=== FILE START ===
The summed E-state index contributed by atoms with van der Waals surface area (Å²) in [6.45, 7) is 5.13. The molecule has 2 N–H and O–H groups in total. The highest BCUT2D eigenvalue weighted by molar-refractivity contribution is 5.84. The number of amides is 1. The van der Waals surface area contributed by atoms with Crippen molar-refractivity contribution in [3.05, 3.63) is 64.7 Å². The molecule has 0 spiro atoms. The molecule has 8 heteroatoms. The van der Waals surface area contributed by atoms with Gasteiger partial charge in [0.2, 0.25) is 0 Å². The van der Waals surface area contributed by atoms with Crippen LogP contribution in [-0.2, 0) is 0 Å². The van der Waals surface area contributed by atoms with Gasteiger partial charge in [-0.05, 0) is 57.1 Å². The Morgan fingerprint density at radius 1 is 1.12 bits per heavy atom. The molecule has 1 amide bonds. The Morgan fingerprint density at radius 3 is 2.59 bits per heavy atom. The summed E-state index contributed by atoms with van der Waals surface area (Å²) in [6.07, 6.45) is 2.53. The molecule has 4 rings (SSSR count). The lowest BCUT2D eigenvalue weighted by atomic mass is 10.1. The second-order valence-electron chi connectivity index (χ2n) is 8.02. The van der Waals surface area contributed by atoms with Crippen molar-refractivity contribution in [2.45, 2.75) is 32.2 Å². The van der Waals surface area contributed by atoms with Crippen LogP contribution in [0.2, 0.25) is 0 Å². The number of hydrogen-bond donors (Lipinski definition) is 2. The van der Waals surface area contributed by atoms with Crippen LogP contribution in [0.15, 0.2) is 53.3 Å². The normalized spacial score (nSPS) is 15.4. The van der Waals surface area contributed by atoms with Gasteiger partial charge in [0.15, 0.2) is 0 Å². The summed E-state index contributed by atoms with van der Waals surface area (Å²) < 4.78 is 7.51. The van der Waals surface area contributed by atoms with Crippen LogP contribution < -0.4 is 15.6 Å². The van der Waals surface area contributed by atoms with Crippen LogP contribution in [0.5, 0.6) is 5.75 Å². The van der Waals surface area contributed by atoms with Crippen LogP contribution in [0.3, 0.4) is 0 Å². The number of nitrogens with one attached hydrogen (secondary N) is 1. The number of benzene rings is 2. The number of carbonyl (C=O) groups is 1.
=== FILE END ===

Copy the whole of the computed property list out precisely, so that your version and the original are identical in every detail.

The summed E-state index contributed by atoms with van der Waals surface area (Å²) in [6.45, 7) is 5.13. The molecule has 2 N–H and O–H groups in total. The highest BCUT2D eigenvalue weighted by molar-refractivity contribution is 5.84. The number of amides is 1. The van der Waals surface area contributed by atoms with Crippen molar-refractivity contribution in [3.05, 3.63) is 64.7 Å². The molecule has 0 spiro atoms. The molecule has 8 heteroatoms. The van der Waals surface area contributed by atoms with Gasteiger partial charge in [0.2, 0.25) is 0 Å². The van der Waals surface area contributed by atoms with Crippen LogP contribution in [-0.2, 0) is 0 Å². The van der Waals surface area contributed by atoms with Gasteiger partial charge in [-0.05, 0) is 57.1 Å². The Morgan fingerprint density at radius 1 is 1.12 bits per heavy atom. The molecule has 1 amide bonds. The Morgan fingerprint density at radius 3 is 2.59 bits per heavy atom. The summed E-state index contributed by atoms with van der Waals surface area (Å²) in [6.07, 6.45) is 2.53. The molecule has 4 rings (SSSR count). The lowest BCUT2D eigenvalue weighted by atomic mass is 10.1. The second-order valence-electron chi connectivity index (χ2n) is 8.02. The van der Waals surface area contributed by atoms with Crippen molar-refractivity contribution in [2.45, 2.75) is 32.2 Å². The van der Waals surface area contributed by atoms with Crippen LogP contribution in [0.2, 0.25) is 0 Å². The number of hydrogen-bond donors (Lipinski definition) is 2. The van der Waals surface area contributed by atoms with Crippen LogP contribution in [0.15, 0.2) is 53.3 Å². The normalized spacial score (nSPS) is 15.4. The van der Waals surface area contributed by atoms with Gasteiger partial charge in [0.15, 0.2) is 0 Å². The summed E-state index contributed by atoms with van der Waals surface area (Å²) < 4.78 is 7.51. The van der Waals surface area contributed by atoms with Crippen LogP contribution < -0.4 is 15.6 Å². The van der Waals surface area contributed by atoms with Crippen LogP contribution in [0.5, 0.6) is 5.75 Å². The van der Waals surface area contributed by atoms with Crippen LogP contribution in [0.3, 0.4) is 0 Å². The number of nitrogens with one attached hydrogen (secondary N) is 1. The number of benzene rings is 2. The number of carbonyl (C=O) groups is 1.